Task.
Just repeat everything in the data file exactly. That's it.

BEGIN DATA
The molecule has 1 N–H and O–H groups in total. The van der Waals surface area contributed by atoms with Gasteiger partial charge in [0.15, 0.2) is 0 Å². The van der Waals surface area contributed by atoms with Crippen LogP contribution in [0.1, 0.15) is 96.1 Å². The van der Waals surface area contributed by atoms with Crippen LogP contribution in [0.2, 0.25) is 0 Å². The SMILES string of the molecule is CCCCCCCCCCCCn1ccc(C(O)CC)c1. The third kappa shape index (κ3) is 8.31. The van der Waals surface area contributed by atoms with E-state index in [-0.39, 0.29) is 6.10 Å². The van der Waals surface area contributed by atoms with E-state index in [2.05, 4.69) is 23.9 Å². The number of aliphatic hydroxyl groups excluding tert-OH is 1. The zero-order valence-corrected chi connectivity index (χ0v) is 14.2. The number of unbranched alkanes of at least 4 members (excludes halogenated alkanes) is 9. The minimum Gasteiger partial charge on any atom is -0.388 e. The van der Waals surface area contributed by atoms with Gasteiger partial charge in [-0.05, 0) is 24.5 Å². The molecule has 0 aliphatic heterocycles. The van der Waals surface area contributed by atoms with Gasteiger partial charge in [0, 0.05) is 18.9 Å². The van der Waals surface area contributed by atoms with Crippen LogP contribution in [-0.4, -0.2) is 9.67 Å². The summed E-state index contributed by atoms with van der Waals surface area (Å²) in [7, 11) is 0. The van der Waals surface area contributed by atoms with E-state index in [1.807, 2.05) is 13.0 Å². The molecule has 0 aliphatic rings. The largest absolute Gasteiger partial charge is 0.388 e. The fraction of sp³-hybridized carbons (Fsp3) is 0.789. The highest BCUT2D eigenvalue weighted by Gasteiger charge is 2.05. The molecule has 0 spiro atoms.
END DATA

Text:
The molecule has 1 N–H and O–H groups in total. The van der Waals surface area contributed by atoms with Gasteiger partial charge in [0.15, 0.2) is 0 Å². The van der Waals surface area contributed by atoms with Crippen LogP contribution in [0.1, 0.15) is 96.1 Å². The van der Waals surface area contributed by atoms with Crippen LogP contribution in [0.2, 0.25) is 0 Å². The SMILES string of the molecule is CCCCCCCCCCCCn1ccc(C(O)CC)c1. The third kappa shape index (κ3) is 8.31. The van der Waals surface area contributed by atoms with E-state index in [-0.39, 0.29) is 6.10 Å². The van der Waals surface area contributed by atoms with E-state index in [2.05, 4.69) is 23.9 Å². The number of aliphatic hydroxyl groups excluding tert-OH is 1. The zero-order valence-corrected chi connectivity index (χ0v) is 14.2. The number of unbranched alkanes of at least 4 members (excludes halogenated alkanes) is 9. The minimum Gasteiger partial charge on any atom is -0.388 e. The van der Waals surface area contributed by atoms with Gasteiger partial charge in [-0.05, 0) is 24.5 Å². The molecule has 0 aliphatic heterocycles. The van der Waals surface area contributed by atoms with Gasteiger partial charge in [0, 0.05) is 18.9 Å². The van der Waals surface area contributed by atoms with Crippen LogP contribution in [-0.4, -0.2) is 9.67 Å². The summed E-state index contributed by atoms with van der Waals surface area (Å²) in [7, 11) is 0. The van der Waals surface area contributed by atoms with E-state index in [1.807, 2.05) is 13.0 Å². The molecule has 0 aliphatic rings. The largest absolute Gasteiger partial charge is 0.388 e. The fraction of sp³-hybridized carbons (Fsp3) is 0.789. The highest BCUT2D eigenvalue weighted by Gasteiger charge is 2.05. The molecule has 0 spiro atoms.